386 N.Y.S.2d 564, 352 N.E.2d 868 (1976); see also, Kush v. City of Buffalo, 59 N.Y.2d 26, 29, 462 N.Y.S.2d 831, 449 N.E.2d 725 (1983). Here, beyond peradventure of doubt, defendant breached its duty to plaintiff.
Burch, an employee of the post office, invited Harry and Oscar Banks onto postal property to ride the gate as he pushed it shut. By inviting the children to ride on the gate, Burch owed a reasonable duty of care to the plaintiff to watch that plaintiff was not injured while Burch was closing the gate. Stagl v. Delta Airlines, Inc., 52 F.3d 463, 467 (2d. Cir. 1995)(Applying New York law, the duty of a landowner is to take reasonable precautions to protect individuals from dangers which are foreseeable.). New York has long recognized "that it is considered foreseeable that children will enter upon premises to climb about and play." Dart v. Solomon, 210 A.D.2d 581, 583, 619 N.Y.S.2d 817 (3d Dept. 1995), quoting, Collentine v. City of New York, 279 N.Y. 119, 125, 17 N.E.2d 792 (1938)
Moreover, the evidence unequivocally demonstrates that Harry and Oscar Banks were no strangers to climbing the gate. Ingram and Cole each testified that they saw children, including the Banks boys, climbing the fences at the post office on numerous occasions. Harry and Oscar both testified that Burch had many times allowed them to ride on the gate while it was being closed. Accordingly, defendant breached the duty it owed to plaintiff.
Even if the court were to accept defendant's contention that Burch did not invite the children onto the premises, liability would still attach to defendant. Initially it must be noted that New York has abolished the distinctions between invited and uninvited persons on property when establishing the duty owed to the person. Basso, 40 N.Y.2d at 241. Rather, New York imposes a duty upon landowners to prevent the occurrence of foreseeable injuries, regardless of whether plaintiff is a trespasser, licensee or invitee.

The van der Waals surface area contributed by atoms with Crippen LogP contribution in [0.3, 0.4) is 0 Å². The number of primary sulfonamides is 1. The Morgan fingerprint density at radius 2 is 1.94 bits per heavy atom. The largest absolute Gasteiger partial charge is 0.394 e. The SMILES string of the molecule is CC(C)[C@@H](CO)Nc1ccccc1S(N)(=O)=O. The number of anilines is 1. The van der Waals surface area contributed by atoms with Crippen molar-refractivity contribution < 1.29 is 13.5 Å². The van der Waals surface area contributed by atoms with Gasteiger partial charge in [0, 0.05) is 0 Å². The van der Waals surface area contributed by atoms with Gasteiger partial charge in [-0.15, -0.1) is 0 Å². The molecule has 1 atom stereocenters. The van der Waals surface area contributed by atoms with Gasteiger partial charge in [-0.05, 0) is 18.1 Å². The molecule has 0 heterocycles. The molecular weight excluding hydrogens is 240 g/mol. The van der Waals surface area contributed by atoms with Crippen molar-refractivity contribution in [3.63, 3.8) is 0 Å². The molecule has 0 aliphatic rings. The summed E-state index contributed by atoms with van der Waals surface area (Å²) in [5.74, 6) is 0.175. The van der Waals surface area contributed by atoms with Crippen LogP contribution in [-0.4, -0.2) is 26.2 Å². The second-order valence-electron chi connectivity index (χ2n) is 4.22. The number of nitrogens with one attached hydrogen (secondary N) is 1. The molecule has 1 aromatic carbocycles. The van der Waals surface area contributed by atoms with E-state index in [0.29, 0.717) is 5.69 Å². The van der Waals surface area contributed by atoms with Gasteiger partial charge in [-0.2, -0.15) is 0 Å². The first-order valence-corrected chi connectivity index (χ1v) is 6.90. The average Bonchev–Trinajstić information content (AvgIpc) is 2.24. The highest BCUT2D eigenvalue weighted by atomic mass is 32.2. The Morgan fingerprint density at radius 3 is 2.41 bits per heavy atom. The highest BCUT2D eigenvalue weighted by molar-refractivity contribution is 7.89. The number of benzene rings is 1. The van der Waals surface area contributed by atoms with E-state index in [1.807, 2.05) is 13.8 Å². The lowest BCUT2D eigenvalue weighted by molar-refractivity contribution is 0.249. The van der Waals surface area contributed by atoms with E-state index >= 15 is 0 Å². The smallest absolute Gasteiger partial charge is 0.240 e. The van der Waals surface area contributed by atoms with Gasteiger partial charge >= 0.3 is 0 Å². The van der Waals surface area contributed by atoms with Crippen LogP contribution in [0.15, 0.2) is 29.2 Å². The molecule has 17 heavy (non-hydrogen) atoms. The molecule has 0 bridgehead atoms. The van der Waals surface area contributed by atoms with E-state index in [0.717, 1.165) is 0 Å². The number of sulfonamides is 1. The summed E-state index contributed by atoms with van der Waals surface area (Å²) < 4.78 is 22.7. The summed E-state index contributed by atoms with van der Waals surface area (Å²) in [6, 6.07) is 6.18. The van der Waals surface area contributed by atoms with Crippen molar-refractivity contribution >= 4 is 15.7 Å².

It is undisputed that just before closing the gate Burch observed the children in the proximity of the gate. Burch's actions, considering his personal knowledge that Harry Banks was often on postal property and that Burch had at times encouraged Harry's presence, were unreasonable as he failed to ensure that the children were not on the gate while he closed it. Regardless of whether Burch invited Harry or where he thought Harry was going, it was reasonably foreseeable that Harry and Oscar would jump on the fence. Certainly the burden of turning one's head immediately before pushing the gate closed is not overly burdensome. Thus, whether or not Burch invited Harry to ride on the gate, he knew that Harry was on the gate while he pushed it closed. Pushing the gate closed while a child is climbing on it constitutes conduct below that of a reasonably prudent person.
In sum, it is clear that by inviting Harry onto postal property, Burch had a duty to reasonably protect Harry from injury. By allowing him to ride the gate while he closed it, Burch breached his duty and was the proximate cause of Harry's injuries
Hence, plaintiff has established its case of negligence with respect to Harry Bank's injuries against defendant.